As an original 78 BSG fan I like that they did an episode that involved finding more pilots. In the original series the galactica pilots all got sick so they trained women pilots. I think this aspect was a nod to the original.
  • Very emotional

    Oh.. it was in old good days when I split ER episodes with good when I cry.. and not so good when I do not.. and this episode of BSG really brought me tears - I do not know, was it the image and how the portrayed Starbuck's inner struggle and the painful truth when Commander Adama learns that behind his sons death, it can be said, was Starbuck.. It was just emotionally powerful scene and I am really happy for that.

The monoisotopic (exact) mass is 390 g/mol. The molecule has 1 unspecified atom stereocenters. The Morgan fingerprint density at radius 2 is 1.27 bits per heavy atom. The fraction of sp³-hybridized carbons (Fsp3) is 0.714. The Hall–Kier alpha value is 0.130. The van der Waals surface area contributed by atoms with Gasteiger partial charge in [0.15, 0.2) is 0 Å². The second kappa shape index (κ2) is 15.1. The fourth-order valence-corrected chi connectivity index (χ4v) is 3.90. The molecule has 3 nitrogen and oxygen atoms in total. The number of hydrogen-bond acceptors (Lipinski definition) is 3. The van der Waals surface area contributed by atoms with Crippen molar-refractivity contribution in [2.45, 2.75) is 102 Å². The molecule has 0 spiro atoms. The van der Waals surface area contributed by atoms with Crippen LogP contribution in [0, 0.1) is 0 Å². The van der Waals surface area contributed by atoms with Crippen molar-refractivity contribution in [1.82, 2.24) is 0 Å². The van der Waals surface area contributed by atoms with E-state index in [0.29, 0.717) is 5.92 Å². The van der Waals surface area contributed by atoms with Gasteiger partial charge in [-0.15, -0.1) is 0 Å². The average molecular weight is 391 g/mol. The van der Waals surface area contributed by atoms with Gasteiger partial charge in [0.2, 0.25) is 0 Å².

Also the ending was rather shocking - we had those clips of Starbuck struggeling whit her wiper trought the episode and to the end we learn what happened and on the most important moment we get: to be continues..
  • Don't fence with me, Kara. I love you like a daughter. I don't deserve that.